In response to:
Goldwynism from the May 18, 1989 issue
To the Editors:
John Gregory Dunne’s essay on Goldwyn and other books about Hollywood [NYR, May 18] is filled with interesting insights and a broad range of movie history. To keep the history straight, it is worth noting that although William Wyler directed “The Memphis Belle” about a bomber crew in Europe, he did not direct the Oscar winning film, “The Fighting Lady.” It was a documentary of the Pacific war supervised by Commander Edward J. Steichen, U.S.N.R.
The remark Mr. Dunne attributes to an anonymous director at the special meeting of the Directors Guild during the move to recall Joseph L. Mankiewicz was made by my father, who led the defense of Mankiewicz. As my father told it to me, it went like this: DeMille: “I’d like to know where you were when we were fighting to keep the Reds out of the Unions.” Stevens: “C.D….I was up to my ass in mud at Bastogne while you were in Hollywood fighting the battle of capital gains.”
George Stevens, Jr.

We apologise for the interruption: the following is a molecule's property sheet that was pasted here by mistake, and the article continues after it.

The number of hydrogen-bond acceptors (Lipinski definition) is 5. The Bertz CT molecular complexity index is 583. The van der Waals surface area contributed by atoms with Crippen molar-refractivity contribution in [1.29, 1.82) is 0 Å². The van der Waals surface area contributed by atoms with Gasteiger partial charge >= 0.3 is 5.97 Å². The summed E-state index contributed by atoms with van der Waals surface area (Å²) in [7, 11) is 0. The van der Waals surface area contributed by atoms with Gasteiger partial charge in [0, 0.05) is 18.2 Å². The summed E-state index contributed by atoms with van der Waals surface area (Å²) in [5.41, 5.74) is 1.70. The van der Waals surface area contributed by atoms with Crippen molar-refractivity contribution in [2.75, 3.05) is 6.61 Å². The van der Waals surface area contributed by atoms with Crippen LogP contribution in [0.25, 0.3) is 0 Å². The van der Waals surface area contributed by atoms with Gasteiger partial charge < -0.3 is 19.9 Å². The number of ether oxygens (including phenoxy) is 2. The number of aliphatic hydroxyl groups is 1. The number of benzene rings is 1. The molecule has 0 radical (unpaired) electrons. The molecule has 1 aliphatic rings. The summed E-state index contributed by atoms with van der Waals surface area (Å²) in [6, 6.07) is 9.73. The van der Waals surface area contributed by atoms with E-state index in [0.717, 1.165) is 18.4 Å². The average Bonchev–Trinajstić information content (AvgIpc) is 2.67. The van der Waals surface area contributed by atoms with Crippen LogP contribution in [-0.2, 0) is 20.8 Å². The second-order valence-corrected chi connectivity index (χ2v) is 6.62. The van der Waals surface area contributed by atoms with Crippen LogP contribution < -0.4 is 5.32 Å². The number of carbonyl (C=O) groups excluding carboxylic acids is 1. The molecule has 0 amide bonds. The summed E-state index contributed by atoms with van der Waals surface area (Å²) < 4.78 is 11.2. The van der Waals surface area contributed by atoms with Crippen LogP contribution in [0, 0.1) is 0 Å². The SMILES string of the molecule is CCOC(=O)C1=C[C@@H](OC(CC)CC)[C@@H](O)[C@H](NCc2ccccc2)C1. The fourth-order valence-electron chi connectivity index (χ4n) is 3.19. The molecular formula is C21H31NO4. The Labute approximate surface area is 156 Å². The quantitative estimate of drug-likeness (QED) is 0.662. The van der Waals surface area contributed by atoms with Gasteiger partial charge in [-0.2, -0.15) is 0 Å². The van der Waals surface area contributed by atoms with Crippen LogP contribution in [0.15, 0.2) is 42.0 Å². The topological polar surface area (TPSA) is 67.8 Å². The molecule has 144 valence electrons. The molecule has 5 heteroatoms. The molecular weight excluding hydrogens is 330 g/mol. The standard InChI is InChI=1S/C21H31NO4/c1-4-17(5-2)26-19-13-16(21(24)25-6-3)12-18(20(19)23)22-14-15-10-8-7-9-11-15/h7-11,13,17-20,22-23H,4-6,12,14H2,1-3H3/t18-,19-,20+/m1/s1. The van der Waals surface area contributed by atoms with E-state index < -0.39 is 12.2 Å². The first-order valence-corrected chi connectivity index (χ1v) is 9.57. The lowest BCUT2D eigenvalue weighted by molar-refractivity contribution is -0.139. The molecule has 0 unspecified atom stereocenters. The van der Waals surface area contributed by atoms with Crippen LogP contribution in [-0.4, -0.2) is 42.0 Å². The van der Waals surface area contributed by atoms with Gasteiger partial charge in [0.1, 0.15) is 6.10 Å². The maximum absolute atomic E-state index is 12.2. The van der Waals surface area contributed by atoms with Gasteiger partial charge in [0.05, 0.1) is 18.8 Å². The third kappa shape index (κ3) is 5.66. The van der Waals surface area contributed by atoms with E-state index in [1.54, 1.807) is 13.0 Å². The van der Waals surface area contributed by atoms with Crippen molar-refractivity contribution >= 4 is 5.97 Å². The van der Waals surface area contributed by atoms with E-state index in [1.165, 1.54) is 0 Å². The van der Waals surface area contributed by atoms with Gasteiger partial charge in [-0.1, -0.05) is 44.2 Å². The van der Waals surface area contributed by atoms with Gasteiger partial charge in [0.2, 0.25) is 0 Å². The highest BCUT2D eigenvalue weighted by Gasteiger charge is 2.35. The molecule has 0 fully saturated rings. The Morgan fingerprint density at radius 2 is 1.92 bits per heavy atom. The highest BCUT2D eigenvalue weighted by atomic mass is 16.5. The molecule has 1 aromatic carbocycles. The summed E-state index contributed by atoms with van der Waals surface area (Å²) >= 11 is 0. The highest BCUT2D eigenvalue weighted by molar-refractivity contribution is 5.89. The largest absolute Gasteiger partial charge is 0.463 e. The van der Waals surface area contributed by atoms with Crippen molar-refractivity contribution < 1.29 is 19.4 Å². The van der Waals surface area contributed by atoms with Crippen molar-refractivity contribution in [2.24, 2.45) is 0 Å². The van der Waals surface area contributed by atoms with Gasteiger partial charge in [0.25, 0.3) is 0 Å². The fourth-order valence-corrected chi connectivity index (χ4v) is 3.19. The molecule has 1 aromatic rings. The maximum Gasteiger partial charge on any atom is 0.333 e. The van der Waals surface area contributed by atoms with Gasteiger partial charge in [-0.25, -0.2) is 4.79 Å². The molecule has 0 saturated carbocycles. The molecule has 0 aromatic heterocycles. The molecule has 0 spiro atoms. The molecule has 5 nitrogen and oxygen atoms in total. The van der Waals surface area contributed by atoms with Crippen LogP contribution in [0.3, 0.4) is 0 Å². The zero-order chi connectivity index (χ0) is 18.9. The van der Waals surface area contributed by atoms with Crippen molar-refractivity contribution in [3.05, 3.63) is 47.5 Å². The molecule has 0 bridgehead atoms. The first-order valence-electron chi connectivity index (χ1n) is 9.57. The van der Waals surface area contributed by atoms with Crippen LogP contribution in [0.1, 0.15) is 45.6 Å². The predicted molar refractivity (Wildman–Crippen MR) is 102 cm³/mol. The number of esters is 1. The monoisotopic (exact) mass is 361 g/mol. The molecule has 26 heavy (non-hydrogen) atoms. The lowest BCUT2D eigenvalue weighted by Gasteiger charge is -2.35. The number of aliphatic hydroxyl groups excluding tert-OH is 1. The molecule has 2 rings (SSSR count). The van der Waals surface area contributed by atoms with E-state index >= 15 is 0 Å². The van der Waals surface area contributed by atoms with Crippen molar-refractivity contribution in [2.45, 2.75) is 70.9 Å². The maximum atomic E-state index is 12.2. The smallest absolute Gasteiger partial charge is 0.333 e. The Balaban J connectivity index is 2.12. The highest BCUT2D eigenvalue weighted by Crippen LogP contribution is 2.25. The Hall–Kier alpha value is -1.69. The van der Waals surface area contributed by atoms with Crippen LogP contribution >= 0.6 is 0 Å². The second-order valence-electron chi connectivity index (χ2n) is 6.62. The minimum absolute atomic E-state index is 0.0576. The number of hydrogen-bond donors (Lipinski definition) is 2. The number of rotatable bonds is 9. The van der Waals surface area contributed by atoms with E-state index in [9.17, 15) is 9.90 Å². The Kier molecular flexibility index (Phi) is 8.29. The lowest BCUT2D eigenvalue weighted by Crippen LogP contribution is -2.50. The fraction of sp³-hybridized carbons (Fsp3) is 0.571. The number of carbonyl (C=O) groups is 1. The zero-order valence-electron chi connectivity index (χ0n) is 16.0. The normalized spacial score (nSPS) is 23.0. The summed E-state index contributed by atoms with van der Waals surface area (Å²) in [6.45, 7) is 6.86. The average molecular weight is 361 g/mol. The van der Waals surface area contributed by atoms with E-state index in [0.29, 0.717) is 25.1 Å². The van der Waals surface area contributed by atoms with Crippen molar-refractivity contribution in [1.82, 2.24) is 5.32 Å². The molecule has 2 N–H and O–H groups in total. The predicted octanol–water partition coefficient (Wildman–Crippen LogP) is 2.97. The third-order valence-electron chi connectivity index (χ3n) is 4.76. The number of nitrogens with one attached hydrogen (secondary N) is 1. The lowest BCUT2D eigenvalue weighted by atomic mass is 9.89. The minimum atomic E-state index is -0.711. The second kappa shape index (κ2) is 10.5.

John Gregory Dunne replies:
I am indebted to George Stevens, Jr., for his correction regarding The Fighting Lady, and will forward it to the publishers of The American Cinema, the film source book that contained the misinformation (p. 167) I appropriated. Thanks also to Mr. Stevens for his amplification on the legend surrounding the Mankiewicz recall. “When the legend becomes the fact,” as the character said in John Ford’s The Man Who Shot Liberty Valance, “shoot the legend.”
In that same piece I quoted Dwight Mac-donald’s slighting aside on Hollywood producer-director Mervyn LeRoy. “It is rumored,” Mac-donald had written, “that his real name is Lasky.” I was recently informed by Mervyn LeRoy’s son-in-law, Morton Janklow, that LeRoy’s real name was Levy, not Lasky. According to Janklow and his wife, Linda LeRoy Janklow, Mervyn LeRoy as a child performer was half of a two-piano team billed as “Levy & Cooper, Two Kids & A Piano.” When the pair arrived for a performance in a small Montana town, they discovered that the local impresario had arbitrarily changed the team’s name to LeRoy & Cooper, on the theory—untested—that Montanans would not pay money to see a Jew named Levy. Thus Mervyn Levy became Mervyn LeRoy.